The effect of dehydroepiandrosterone on hemorrhage-induced suppression of cellular immune function
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- Oberbeck, R., Nickel, E., von Griensven, M. et al. Intensive Care Med (2002) 28: 963. doi:10.1007/s00134-002-1292-8
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Objective. To determine whether the steroid hormone dehydroepiandrosterone (DHEA) improves cellular immune functions after hemorrhagic shock.
Design and setting. Prospective controlled study in a research laboratory at an university medical center.
Subjects. Male NMRI mice.
Interventions. Animals received 0.9% saline or DHEA (20 mg/kg subcutaneously) before induction of a volume-controlled hemorrhagic shock (55% of estimated circulating blood volume) by retro-orbital puncture. One hour after hemorrhage mice underwent fluid resuscitation by intravenous infusion of lactated Ringer's solution (300% of the shed blood). Separate groups of mice were killed to obtain whole blood and spleen 1 h after hemorrhage, 1 h after fluid resuscitation, and 24 h after hemorrhage to determine lymphocyte distribution (CD4+, CD8+, NK1.1-AG+), splenocyte apoptosis, and plasma concentrations of tumor necrosis factor-α and interleukin-10.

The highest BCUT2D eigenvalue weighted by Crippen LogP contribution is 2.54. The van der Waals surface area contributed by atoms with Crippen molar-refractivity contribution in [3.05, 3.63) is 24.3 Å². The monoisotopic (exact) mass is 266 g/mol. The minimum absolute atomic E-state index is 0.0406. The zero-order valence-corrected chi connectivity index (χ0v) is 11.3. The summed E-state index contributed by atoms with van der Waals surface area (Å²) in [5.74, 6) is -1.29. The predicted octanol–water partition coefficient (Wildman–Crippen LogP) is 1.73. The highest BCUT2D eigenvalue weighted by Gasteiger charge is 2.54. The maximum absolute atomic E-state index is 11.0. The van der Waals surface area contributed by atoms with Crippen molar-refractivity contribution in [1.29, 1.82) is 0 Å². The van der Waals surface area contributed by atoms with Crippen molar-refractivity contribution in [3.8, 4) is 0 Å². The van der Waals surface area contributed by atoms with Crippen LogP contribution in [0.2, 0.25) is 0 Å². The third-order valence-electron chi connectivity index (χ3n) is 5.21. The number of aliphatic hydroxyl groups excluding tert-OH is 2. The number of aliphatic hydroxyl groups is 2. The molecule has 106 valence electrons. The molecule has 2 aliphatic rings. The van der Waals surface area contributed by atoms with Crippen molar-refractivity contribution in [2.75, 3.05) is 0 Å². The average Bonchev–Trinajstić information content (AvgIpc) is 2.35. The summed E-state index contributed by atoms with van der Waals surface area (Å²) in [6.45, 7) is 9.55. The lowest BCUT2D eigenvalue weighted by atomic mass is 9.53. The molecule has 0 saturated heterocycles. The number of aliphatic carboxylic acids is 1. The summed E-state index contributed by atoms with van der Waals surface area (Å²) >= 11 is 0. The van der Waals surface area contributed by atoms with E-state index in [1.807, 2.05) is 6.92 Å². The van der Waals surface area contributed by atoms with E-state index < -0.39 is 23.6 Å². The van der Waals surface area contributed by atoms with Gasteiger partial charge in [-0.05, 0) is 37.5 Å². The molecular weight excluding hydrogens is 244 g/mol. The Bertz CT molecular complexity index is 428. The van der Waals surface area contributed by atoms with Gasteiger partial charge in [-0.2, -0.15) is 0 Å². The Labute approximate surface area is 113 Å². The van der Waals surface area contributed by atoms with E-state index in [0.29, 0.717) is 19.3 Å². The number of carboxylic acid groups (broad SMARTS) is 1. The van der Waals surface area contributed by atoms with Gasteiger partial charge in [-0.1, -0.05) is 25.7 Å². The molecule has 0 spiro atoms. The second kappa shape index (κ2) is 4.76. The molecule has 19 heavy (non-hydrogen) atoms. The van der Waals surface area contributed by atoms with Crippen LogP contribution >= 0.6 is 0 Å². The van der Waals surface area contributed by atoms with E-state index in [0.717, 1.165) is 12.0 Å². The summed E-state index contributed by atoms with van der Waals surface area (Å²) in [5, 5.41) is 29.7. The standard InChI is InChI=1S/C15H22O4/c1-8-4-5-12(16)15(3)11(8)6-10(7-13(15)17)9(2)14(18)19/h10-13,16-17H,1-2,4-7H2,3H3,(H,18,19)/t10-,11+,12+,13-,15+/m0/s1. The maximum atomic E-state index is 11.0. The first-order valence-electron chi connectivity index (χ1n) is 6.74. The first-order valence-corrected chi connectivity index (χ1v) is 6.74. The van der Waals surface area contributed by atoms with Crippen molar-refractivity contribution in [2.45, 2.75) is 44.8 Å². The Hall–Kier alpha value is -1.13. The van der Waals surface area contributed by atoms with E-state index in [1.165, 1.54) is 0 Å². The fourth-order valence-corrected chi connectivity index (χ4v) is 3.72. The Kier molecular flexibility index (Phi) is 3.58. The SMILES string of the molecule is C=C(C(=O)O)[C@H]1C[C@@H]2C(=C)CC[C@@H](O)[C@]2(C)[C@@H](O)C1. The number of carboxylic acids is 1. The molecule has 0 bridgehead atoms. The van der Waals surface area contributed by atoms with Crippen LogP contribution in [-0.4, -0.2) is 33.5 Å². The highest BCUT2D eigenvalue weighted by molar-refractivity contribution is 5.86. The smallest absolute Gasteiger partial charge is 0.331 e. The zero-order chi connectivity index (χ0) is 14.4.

Measurements and results. Hemorrhage in control mice was associated with a rapid increase in circulating NK cell numbers. Elevated splenocyte apoptosis, an increased CD4/CD8 ratio, and decreased number of circulating CD8+ T-cells was observed 24 h after hemorrhagic shock. DHEA administration was accompanied by a normalization of splenocyte apoptosis and lymphocyte migration. Induction of hemorrhagic shock did not affect TNF-α or IL-10 plasma concentrations in either treatment group.
Conclusions. DHEA administration improves cellular immune function after hemorrhage and may therefore be beneficial in patients with hemorrhagic shock.